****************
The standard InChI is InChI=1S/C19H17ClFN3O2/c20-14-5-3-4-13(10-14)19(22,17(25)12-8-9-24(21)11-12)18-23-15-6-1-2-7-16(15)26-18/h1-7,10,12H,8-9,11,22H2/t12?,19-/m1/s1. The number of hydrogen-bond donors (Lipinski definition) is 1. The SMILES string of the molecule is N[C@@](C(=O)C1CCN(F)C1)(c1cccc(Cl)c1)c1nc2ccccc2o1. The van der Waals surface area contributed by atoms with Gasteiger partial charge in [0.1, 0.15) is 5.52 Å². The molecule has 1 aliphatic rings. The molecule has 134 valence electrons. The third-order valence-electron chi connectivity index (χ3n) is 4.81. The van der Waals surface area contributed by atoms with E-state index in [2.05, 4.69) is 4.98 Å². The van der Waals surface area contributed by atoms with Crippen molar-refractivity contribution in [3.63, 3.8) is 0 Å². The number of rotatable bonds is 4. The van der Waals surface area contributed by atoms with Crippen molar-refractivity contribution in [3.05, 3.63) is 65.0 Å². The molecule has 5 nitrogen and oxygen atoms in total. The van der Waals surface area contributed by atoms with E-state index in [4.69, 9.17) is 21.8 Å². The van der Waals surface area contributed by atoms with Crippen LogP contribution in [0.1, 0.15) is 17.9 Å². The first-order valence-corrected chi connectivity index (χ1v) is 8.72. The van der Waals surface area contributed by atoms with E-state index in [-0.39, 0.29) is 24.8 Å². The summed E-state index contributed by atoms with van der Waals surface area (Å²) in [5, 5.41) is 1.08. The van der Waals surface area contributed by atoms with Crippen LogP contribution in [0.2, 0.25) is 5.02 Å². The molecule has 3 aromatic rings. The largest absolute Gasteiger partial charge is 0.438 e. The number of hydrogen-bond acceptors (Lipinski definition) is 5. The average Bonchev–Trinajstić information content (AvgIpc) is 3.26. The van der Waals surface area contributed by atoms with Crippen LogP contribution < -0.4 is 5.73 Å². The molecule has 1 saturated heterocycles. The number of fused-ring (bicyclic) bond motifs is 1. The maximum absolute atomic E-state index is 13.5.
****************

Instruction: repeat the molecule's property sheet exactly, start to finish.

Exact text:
The standard InChI is InChI=1S/C19H17ClFN3O2/c20-14-5-3-4-13(10-14)19(22,17(25)12-8-9-24(21)11-12)18-23-15-6-1-2-7-16(15)26-18/h1-7,10,12H,8-9,11,22H2/t12?,19-/m1/s1. The number of hydrogen-bond donors (Lipinski definition) is 1. The SMILES string of the molecule is N[C@@](C(=O)C1CCN(F)C1)(c1cccc(Cl)c1)c1nc2ccccc2o1. The van der Waals surface area contributed by atoms with Gasteiger partial charge in [0.1, 0.15) is 5.52 Å². The molecule has 1 aliphatic rings. The molecule has 134 valence electrons. The third-order valence-electron chi connectivity index (χ3n) is 4.81. The van der Waals surface area contributed by atoms with E-state index in [2.05, 4.69) is 4.98 Å². The van der Waals surface area contributed by atoms with Crippen molar-refractivity contribution in [3.63, 3.8) is 0 Å². The number of rotatable bonds is 4. The van der Waals surface area contributed by atoms with Crippen molar-refractivity contribution in [3.05, 3.63) is 65.0 Å². The molecule has 5 nitrogen and oxygen atoms in total. The van der Waals surface area contributed by atoms with E-state index in [4.69, 9.17) is 21.8 Å². The van der Waals surface area contributed by atoms with Crippen LogP contribution in [0.1, 0.15) is 17.9 Å². The first-order valence-corrected chi connectivity index (χ1v) is 8.72. The van der Waals surface area contributed by atoms with E-state index in [-0.39, 0.29) is 24.8 Å². The summed E-state index contributed by atoms with van der Waals surface area (Å²) in [5, 5.41) is 1.08. The van der Waals surface area contributed by atoms with Crippen LogP contribution in [0.2, 0.25) is 5.02 Å². The molecule has 3 aromatic rings. The largest absolute Gasteiger partial charge is 0.438 e. The number of hydrogen-bond acceptors (Lipinski definition) is 5. The average Bonchev–Trinajstić information content (AvgIpc) is 3.26. The van der Waals surface area contributed by atoms with Crippen LogP contribution < -0.4 is 5.73 Å². The molecule has 1 saturated heterocycles. The number of fused-ring (bicyclic) bond motifs is 1. The maximum absolute atomic E-state index is 13.5.